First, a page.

Wednesday, December 30, 2009

New twist on scam emails - claiming to be U.S. military

We've all seen the emails - spam, that is - from the person we've never heard of who suddenly wants to give us millions of dollars, just because.

They usually start out with some sort of sob story about how the sender is dying and can't trust anyone in their own family; or the 'legal representative' (rarely says attorney or lawyer) who wants to send you money on behalf of some client. You've never heard of them but somehow they've decided you are the person to benefit.

We know they're scams and, other than the entertainment factor of seeing how they're trying to convince you to turn over all your personal identifying information and bank account numbers, we usually delete them, perhaps blocking the email address.

I expect, with a public email that I use for my blog and on air, that I'll get my share of these messages, along with a host of others. But the most recent twist on these scams really set me off.

I've now received three emails, all claiming to be from members of our U.S. Military, stationed somewhere overseas. They claim to have come across some cash that they want to ship home - but they need help. The first one claimed to be a Marine who wanted my help because he'd found gold and could convert it there in Iraq, but still needed someone in the U.S.

While I'm certain that no group of humans, including our military, is perfect, I hold our military in high respect and don't believe the vast majority of them, having come across someone else's treasure, would steal it - and then enlist my help to bring it home..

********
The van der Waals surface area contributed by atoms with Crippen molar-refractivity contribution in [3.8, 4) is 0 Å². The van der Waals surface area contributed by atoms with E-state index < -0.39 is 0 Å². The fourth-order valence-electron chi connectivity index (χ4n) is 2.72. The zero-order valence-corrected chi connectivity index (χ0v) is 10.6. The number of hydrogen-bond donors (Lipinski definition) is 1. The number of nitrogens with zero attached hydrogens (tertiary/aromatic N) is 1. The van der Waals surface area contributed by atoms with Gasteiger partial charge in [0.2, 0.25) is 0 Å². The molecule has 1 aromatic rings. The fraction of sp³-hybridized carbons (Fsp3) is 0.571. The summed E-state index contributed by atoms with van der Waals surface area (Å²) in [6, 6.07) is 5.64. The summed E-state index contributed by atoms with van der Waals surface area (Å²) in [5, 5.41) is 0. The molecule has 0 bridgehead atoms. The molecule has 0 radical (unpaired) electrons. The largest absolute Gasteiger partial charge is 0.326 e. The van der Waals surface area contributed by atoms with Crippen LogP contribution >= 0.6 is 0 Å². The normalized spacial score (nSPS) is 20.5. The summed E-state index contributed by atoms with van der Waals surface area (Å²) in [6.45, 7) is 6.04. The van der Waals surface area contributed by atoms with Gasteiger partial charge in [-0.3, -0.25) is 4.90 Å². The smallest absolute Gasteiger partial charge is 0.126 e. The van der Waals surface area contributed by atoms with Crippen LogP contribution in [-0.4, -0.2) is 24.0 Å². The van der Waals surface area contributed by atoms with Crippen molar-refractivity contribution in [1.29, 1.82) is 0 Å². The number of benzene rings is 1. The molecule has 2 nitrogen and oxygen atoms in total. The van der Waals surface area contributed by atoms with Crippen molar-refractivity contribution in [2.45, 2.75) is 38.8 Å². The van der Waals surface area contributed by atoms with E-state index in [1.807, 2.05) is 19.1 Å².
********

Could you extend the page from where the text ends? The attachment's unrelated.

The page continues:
That some scammers believe this shakedown approach would be successful says a lot about what they think we think about our U.S. forces. Do they really think we'd believe that our soldiers and sailors, airmen and guard would behave in such a deceptive manner? And, if so, what gave them this impression?

Perhaps they think we'd believe the subterfuge because we put our faith in those who willingly offer themselves for our protection. But the scam's efforts to turn that trust into a way to take advantage of us sorely underestimates what the American people believe and expect from these brave individuals who serve in the armed forces.

I don't believe anyone reading the scam email will believe it's really a member of the U.S. military. In fact, knowing how most people think of our military, using this approach is more likely to ensure the email gets delated. And that's a good thing, because the recipients won't get caught up in the con game.

It's also good because it proves that, regardless of what others may think, we have the utmost confidence in the men and women sworn to protect our Constitution and our lives. They have earned our trust and respect.

1 comment:

Hot Dog Man said...

This sounds like the plot from that George Clooney movie a couple of years ago. Maybe people in other lands take Hollywood drival as how we really are? I never saw the movie and dont remember the name. the only "treasure" I found in the military was my DD-214!

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